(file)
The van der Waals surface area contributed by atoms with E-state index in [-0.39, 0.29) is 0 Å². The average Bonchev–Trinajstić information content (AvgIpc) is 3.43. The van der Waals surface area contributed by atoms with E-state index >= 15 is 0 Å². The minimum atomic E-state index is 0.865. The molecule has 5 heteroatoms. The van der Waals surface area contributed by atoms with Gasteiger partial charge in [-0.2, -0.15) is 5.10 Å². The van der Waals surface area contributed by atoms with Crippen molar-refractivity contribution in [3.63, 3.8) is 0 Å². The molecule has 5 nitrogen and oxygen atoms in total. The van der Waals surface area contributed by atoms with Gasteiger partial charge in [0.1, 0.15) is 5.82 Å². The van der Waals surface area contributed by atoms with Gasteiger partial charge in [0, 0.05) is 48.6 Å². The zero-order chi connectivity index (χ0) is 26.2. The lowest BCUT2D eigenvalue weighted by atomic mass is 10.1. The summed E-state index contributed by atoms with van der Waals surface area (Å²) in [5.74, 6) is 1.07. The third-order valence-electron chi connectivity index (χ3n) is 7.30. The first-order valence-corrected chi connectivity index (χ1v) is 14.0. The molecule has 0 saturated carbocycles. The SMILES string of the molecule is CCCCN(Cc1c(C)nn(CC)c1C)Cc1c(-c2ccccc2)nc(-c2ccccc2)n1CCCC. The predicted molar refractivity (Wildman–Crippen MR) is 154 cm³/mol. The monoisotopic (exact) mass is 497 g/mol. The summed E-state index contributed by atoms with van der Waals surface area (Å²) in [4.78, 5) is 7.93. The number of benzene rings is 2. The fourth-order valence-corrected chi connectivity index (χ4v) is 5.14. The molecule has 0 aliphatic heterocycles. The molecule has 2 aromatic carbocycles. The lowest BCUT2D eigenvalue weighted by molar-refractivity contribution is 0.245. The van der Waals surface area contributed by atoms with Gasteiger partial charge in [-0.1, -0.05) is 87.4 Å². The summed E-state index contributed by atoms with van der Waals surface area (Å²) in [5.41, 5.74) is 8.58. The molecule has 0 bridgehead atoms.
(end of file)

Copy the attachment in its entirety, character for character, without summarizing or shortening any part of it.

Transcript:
The van der Waals surface area contributed by atoms with E-state index in [-0.39, 0.29) is 0 Å². The average Bonchev–Trinajstić information content (AvgIpc) is 3.43. The van der Waals surface area contributed by atoms with E-state index >= 15 is 0 Å². The minimum atomic E-state index is 0.865. The molecule has 5 heteroatoms. The van der Waals surface area contributed by atoms with Gasteiger partial charge in [-0.2, -0.15) is 5.10 Å². The van der Waals surface area contributed by atoms with Crippen molar-refractivity contribution in [3.63, 3.8) is 0 Å². The molecule has 5 nitrogen and oxygen atoms in total. The van der Waals surface area contributed by atoms with Gasteiger partial charge in [0.1, 0.15) is 5.82 Å². The van der Waals surface area contributed by atoms with Gasteiger partial charge in [0, 0.05) is 48.6 Å². The zero-order chi connectivity index (χ0) is 26.2. The lowest BCUT2D eigenvalue weighted by atomic mass is 10.1. The summed E-state index contributed by atoms with van der Waals surface area (Å²) in [5.74, 6) is 1.07. The third-order valence-electron chi connectivity index (χ3n) is 7.30. The first-order valence-corrected chi connectivity index (χ1v) is 14.0. The molecule has 0 saturated carbocycles. The SMILES string of the molecule is CCCCN(Cc1c(C)nn(CC)c1C)Cc1c(-c2ccccc2)nc(-c2ccccc2)n1CCCC. The predicted molar refractivity (Wildman–Crippen MR) is 154 cm³/mol. The monoisotopic (exact) mass is 497 g/mol. The summed E-state index contributed by atoms with van der Waals surface area (Å²) in [4.78, 5) is 7.93. The number of benzene rings is 2. The fourth-order valence-corrected chi connectivity index (χ4v) is 5.14. The molecule has 0 aliphatic heterocycles. The molecule has 2 aromatic carbocycles. The lowest BCUT2D eigenvalue weighted by molar-refractivity contribution is 0.245. The van der Waals surface area contributed by atoms with Gasteiger partial charge in [-0.1, -0.05) is 87.4 Å². The summed E-state index contributed by atoms with van der Waals surface area (Å²) in [5.41, 5.74) is 8.58. The molecule has 0 bridgehead atoms.